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Role of interactions in a dissipative many-body localized system

Everest, B.; Lesanovsky, Igor; Garrahan, Juan P.; Levi, Emanuele

Authors

B. Everest

Emanuele Levi Emanuele.Levi@nottingham.ac.uk



Abstract

Recent experimental and theoretical efforts have focused on the effect of dissipation on quantum many-body systems in their many-body localized (MBL) phase. While in the presence of dephasing noise such systems reach a unique ergodic state, their dynamics is characterized by slow relaxation manifested in nonexponential decay of self-correlations. Here we shed light on a currently much debated issue, namely, the role of interactions for this relaxation dynamics. We focus on the experimentally relevant situation of the evolution from an initial charge density wave in the presence of strong dephasing noise. We find a crossover from a regime dominated by disorder to a regime dominated by interactions, with an accompanying change of time correlators from stretched exponential to compressed exponential form. The strongly interacting regime can be explained in terms of nucleation and growth dynamics of relaxing regions—reminiscent of the kinetics of crystallization in soft matter systems—and should be observable experimentally. This interaction-driven crossover suggests that the competition between interactions and noise gives rise to a much richer structure of the MBL phase than anticipated so far.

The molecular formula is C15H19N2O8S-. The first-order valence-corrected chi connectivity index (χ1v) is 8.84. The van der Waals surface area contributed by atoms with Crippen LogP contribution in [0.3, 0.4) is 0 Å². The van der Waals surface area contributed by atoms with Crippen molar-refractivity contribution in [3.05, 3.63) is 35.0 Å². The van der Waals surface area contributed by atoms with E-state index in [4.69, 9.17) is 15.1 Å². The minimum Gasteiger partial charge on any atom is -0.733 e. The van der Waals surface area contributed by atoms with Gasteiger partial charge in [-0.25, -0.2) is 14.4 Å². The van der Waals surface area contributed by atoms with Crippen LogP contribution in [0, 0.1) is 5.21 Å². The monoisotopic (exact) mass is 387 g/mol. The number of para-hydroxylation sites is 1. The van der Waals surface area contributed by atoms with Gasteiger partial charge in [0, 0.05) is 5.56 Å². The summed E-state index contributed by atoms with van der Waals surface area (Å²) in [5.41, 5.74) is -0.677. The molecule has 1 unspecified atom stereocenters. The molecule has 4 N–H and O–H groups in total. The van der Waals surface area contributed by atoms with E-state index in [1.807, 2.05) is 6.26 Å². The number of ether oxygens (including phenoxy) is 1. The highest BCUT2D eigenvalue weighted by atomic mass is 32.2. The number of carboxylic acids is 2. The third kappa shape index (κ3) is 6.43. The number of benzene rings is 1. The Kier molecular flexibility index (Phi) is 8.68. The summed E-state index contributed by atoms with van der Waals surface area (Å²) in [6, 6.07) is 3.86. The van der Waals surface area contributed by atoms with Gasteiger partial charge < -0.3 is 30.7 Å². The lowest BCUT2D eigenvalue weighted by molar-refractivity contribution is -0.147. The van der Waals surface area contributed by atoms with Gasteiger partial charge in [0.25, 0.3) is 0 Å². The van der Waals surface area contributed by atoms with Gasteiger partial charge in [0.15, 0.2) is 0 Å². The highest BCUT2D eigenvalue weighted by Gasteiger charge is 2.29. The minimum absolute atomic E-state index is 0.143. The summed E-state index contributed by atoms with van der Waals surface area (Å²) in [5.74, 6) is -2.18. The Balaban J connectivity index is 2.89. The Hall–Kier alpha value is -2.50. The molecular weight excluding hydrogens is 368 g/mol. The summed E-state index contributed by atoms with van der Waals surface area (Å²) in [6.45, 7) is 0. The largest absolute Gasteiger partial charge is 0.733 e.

Citation

Everest, B., Lesanovsky, I., Garrahan, J. P., & Levi, E. (2017). Role of interactions in a dissipative many-body localized system. Physical Review B, 95(2), https://doi.org/10.1103/PhysRevB.95.024310

Journal Article Type Article
Acceptance Date Jan 4, 2016
Publication Date Jan 1, 2017
Deposit Date Feb 9, 2017
Publicly Available Date Feb 9, 2017
Journal Physical Review B
Print ISSN 2469-9950
Electronic ISSN 2469-9969
Publisher American Physical Society
Peer Reviewed Peer Reviewed
Volume 95
Issue 2
DOI https://doi.org/10.1103/PhysRevB.95.024310
Public URL http://eprints.nottingham.ac.uk/id/eprint/40491
Publisher URL http://journals.aps.org/prb/abstract/10.1103/PhysRevB.95.024310
Copyright Statement Copyright information regarding this work can be found at the following address: http://eprints.nottingham.ac.uk/end_user_agreement.pdf

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Copyright Statement
Copyright information regarding this work can be found at the following address: http://eprints.nottingham.ac.uk/end_user_agreement.pdf





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